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Chapter 21. The Progressive Spirit of Reform 1868 - 1920. Essential Question. How did Americans benefit from Progressive reforms?. I. The Gilded Age and the Progressive Movement. Late 1800’s – highlights inequality in politics and society

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Chapter 21

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    1. Chapter 21 The Progressive Spirit of Reform 1868 - 1920

    2. Essential Question • How did Americans benefit from Progressive reforms?

    3. I. The Gilded Age and the Progressive Movement • Late 1800’s – highlights inequality in politics and society • Political Machines: powerful organizations that used both legal and illegal methods to get their candidates to public office • Stuffed ballot boxes • Bribed vote counters • Controlled local governments • Run by a “boss” • Tammany Hall: New York City’s political machine run by William Tweed

    4. Cleaning Up Corruption • Because of scandal in Grant’s Administration, public calls for changes in civil service - government job system and ending the spoils system – rewards political supporters with government jobs • July 2, 1881, President James Garfield shot by insane job seeker Charles Guiteau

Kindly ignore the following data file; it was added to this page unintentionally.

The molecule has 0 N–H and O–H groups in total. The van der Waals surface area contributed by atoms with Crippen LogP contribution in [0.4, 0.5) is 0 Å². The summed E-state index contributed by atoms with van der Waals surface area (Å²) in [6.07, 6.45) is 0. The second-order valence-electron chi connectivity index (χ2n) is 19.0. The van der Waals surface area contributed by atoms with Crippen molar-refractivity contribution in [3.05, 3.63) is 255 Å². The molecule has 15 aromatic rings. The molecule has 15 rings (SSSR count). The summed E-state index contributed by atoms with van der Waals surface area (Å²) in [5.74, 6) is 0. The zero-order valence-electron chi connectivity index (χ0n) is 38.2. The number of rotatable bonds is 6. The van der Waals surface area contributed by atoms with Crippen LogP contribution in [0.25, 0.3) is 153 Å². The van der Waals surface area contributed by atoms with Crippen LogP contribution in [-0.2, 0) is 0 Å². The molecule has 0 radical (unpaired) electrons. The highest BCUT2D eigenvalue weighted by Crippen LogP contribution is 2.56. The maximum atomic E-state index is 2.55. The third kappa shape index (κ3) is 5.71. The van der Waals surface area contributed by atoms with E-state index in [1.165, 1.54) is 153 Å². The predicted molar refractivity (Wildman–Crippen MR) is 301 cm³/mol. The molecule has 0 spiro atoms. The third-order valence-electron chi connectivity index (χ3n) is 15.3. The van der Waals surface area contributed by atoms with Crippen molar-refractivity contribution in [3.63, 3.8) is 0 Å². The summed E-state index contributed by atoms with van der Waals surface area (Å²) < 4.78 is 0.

5. The Push for Reforms • After Garfield’s death, President Chester Arthur passed the Pendleton Civil Service Act: required job applicants to pass a test before being hired • If New York time is three hours ahead of San Francisco time, what time would it be in New York if a San Francisco clock one hour behind the time shows 4 o'clock? • 1 o'clock • 6 o'clock • 7 o'clock • 8 o'clock

    6. POPULISM • Farm prices begin to fall because farmers grew more than Americans demanded • Farmers wanted: • Lower tariffs (taxes on imports/exports) to increase foreign demand for farm products • Republicans blocked lowering tariffs to protect American businesses

    7. POPULISM • Populist Party: “people’s party” – wanted reforms: • Government ownership of railroads • Graduated income tax • 8-hour work day • Senators elected directly by the people • Recall • Referendum • Initiative

    8. PANIC OF 1893 • Populist Party gets 1 million popular votes in the 1892 Presidential Election – about 20% of the total number • Panic of 1893: • Economic depression – farmers hit hard • Reform the money system • Backed by GOLD – dollar has more value – prices down • Backed by SILVER – more dollars available – prices up

    9. PRESIDENTIAL ELECTION OF 1896 • Republican: William McKinley • Backed business and gold standard • Wizard of Oz? • Democrat: William Jennings Bryan • Backed farmers and silver standard • 36 years old • Cross of Gold Speech – “you shall not crucify mankind upon a cross of gold!”